Officials meet with the crew of the UFO, actually a time machine called MOTHER. The crew— Wilson (Chuck Wilson), Grenchiko (Richard Berger), and Emi Kano (Anna Nakagawa) — reveal that they are from the year 2204 and have come to warn Japan that Godzilla will soon revive and destroy nuclear power plants, causing widespread radioactive contamination that will make Japan uninhabitable for centuries. The Futurians present a copy of the still-unwritten The Birth of Godzilla and state that their own analysis shows that Terasawa’s theory has a 90% chance of being correct. They suggest that the only way to save Japan is to travel back to 1944 and move the dinosaur to a location far from the H-Bomb tests.
This scenario doesn’t hold up because Terasawa’s theory is refuted by movies in the Heisei timeline that were made both before and after GODZILLA VS KING GHIDORAH. First, there is the origin Ishiro Honda and Tomoyuki Tanaka established in GODZILLA. Beyond that, Kazuki Omori also rejected Terasawa’s explanation in his script for GODZILLA VS DESTOROYAH, as that film clearly states that the 1954 Godzilla and the Heisei Godzilla were two different beasts. If the Lagos Island dinosaur was the 1954 Godzilla as Terasawa believed, preventing its transformation would have zero effect on the Heisei Godzilla. The Futurians’ plan is based on an incorrect theory and therefore flawed from the start.
Terasawa, Miki Saegusa, and paleontologist Hironori Masaki (Katsuhiko Sasaki) are invited to join Emi and her android assistant M-11 (Robert Scott Field) on the mission. In 1944, they witness the dinosaur’s battle with American forces. Using her psychic abilities, Miki determines that the dinosaur is Godzilla. But Miki never met the 1954 Godzilla, and can only match the dinosaur to the monster she encountered in GODZILLA VS BIOLLANTE. M-11 teleports the wounded dinosaur from Lagos Island to the Bering Sea, a frigid body of water between Alaska and Siberia. Contrary to popular belief, the dinosaur is not transported through time, so from 1944 -on it lies frozen at the bottom of the Bering. Before leaving 1944, Emi releases three small golden creatures called Dorats. The bio-engineered animals remain on Lagos until the 1954 H-Bomb test fuses and transform them into King Ghidorah.
The time travelers return to 1992, and Wilson informs them that the Japanese Self Defense Force say Godzilla is no longer in the Sea of Japan. Wilson announces the mission a success and that Godzilla has been removed from history. Much of the confusion regarding GODZILLA VS KING GHIDORAH stems from viewers accepting Wilson’s claims at face value. But Wilson is wrong, and the film quickly points that out.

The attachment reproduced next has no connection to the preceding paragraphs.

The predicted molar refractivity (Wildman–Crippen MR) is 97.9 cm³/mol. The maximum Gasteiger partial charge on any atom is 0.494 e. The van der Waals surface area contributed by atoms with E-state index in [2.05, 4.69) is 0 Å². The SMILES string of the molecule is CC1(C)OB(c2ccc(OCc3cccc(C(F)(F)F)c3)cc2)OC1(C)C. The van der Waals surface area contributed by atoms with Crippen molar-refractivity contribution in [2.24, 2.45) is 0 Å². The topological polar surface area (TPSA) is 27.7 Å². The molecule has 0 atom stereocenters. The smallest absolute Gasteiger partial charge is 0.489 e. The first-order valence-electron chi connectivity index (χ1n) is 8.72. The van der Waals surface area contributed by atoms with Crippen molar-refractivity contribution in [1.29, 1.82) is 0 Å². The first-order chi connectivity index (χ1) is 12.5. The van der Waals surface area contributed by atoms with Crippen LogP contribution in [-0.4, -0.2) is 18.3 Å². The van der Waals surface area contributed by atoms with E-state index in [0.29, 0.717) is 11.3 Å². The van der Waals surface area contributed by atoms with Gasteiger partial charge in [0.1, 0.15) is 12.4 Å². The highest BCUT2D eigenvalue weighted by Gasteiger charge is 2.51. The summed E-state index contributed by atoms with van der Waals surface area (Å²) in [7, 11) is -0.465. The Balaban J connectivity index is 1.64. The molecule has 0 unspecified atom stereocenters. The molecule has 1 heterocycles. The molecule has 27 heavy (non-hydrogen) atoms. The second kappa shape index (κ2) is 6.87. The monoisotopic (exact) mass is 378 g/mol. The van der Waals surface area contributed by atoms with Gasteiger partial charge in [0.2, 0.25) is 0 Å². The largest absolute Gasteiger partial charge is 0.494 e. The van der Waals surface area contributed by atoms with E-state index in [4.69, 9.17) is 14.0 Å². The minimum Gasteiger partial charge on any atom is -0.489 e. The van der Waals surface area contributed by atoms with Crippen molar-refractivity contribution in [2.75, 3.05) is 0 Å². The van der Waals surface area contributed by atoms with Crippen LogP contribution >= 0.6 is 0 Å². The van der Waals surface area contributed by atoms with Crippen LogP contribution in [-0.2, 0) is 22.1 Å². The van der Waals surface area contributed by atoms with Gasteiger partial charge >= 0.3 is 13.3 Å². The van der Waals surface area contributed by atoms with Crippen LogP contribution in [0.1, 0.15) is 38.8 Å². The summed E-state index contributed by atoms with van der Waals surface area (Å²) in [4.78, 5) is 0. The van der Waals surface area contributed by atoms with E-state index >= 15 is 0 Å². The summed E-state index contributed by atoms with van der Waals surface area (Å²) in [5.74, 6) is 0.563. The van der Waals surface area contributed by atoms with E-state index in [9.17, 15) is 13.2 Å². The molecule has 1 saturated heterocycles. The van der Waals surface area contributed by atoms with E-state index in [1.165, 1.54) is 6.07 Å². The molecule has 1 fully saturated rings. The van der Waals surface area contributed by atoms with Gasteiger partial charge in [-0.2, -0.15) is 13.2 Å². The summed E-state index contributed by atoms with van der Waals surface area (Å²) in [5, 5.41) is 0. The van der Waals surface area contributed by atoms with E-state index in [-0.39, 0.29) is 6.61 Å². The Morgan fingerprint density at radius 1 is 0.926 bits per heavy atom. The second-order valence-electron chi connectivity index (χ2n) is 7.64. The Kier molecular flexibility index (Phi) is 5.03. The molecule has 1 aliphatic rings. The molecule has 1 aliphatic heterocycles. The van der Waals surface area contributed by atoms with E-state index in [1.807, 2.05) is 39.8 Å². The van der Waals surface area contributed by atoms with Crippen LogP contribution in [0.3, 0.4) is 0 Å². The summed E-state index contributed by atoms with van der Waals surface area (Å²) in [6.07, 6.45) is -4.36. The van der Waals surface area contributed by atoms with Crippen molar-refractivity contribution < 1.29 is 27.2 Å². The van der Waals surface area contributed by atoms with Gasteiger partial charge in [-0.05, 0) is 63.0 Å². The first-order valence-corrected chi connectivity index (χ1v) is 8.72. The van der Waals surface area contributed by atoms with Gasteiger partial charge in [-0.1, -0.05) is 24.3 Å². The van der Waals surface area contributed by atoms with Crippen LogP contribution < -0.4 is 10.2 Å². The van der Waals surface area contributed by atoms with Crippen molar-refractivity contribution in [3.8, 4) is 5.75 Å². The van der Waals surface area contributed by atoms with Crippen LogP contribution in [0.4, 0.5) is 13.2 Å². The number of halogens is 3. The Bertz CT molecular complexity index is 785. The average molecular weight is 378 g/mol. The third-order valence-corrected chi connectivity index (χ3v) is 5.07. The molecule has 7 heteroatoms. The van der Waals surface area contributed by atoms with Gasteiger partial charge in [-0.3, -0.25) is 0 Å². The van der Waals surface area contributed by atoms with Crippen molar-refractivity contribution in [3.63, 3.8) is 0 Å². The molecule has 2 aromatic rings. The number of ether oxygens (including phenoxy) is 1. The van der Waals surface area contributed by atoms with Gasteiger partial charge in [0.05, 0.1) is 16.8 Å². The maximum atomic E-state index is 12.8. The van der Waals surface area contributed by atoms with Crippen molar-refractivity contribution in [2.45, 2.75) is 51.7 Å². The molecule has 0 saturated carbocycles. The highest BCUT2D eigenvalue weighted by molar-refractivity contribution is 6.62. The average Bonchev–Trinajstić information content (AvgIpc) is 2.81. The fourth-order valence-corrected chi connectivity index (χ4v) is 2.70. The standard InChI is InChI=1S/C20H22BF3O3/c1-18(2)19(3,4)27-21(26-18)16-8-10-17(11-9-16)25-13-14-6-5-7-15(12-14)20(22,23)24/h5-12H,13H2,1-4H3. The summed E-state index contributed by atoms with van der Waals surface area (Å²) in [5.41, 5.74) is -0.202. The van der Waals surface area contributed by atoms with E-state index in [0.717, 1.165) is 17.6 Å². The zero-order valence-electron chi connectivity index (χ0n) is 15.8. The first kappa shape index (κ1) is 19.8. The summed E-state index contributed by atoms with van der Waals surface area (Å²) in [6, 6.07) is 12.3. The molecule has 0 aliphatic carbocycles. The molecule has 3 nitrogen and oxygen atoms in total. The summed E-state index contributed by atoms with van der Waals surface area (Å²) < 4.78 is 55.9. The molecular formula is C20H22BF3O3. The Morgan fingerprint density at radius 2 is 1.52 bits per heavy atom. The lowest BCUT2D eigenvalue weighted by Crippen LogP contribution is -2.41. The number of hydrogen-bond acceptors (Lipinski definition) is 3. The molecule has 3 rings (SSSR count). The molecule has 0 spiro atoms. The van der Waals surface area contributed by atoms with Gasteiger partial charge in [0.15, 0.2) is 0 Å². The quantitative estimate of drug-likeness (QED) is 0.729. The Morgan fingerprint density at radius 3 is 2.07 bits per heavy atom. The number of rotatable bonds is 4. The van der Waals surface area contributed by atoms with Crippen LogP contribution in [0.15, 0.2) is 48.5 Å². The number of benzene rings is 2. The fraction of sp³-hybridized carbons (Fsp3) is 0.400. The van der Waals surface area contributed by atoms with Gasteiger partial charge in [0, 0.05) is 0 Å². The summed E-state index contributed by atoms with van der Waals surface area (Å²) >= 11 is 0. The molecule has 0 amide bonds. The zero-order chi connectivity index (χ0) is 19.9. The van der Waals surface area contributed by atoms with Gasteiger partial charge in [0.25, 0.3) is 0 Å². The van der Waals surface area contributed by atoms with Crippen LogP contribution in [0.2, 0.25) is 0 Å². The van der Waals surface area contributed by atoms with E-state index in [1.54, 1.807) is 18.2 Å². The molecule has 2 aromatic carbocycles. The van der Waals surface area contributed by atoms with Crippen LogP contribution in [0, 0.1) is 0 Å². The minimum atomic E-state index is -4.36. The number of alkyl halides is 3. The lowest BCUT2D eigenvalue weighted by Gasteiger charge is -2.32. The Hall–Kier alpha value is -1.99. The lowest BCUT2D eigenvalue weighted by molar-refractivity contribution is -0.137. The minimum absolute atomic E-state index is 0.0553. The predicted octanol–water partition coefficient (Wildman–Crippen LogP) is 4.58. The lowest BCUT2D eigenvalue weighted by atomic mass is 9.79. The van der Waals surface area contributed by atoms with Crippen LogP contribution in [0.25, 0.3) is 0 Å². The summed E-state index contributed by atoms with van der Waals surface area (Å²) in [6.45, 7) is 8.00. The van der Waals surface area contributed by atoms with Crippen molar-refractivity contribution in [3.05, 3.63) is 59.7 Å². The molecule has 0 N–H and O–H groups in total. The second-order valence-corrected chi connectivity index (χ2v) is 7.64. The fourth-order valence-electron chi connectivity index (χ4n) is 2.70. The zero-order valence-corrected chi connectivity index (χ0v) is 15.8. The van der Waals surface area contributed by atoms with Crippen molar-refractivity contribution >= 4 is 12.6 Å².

The first obvious hint is that everyone in GODZILLA VS KING GHIDORAH still remembers Godzilla. If Godzilla were completely erased from history, no one would be aware of the monster and all the death and destruction Godzilla caused in the previous two films would have never occurred. None of that happens; in fact, later Heisei movies would refer back to events from those films so they clearly were not erased from the timeline. The only corroboration that Godzilla had disappeared comes from the Japanese Self Defense Force… the same JSDF that could not track Godzilla’s underwater movements in GODZILLA VS BIOLLANTE. Kazuki Omori showed that if Godzilla moved unexpectedly the JSDF would lose him.
And that’s exactly what happened. Miki senses Godzilla— not the dinosaur— moving slowly in the Bering Sea, and satellite photos of the location she indicated confirm her vision. Terasawa doesn’t understand why Godzilla still exists, but Emi explains that if the dinosaur had come into contact with radioactive materials at any time after 1944 it could have been transformed into Godzilla. Emi also tells Terasawa that the story about Godzilla destroying Japan was a lie; in her time Godzilla had never recovered from the ANB and did not attack again. For all intents and purposes he was beaten. The Futurians’ real plan was to create King Ghidorah and use the monster to force Japan to submit to their rule before the nation could become the most powerful country on earth. With Godzilla out of the way nothing could stop King Ghidorah, so the Futurians wanted to remove any chance Godzilla would be a threat.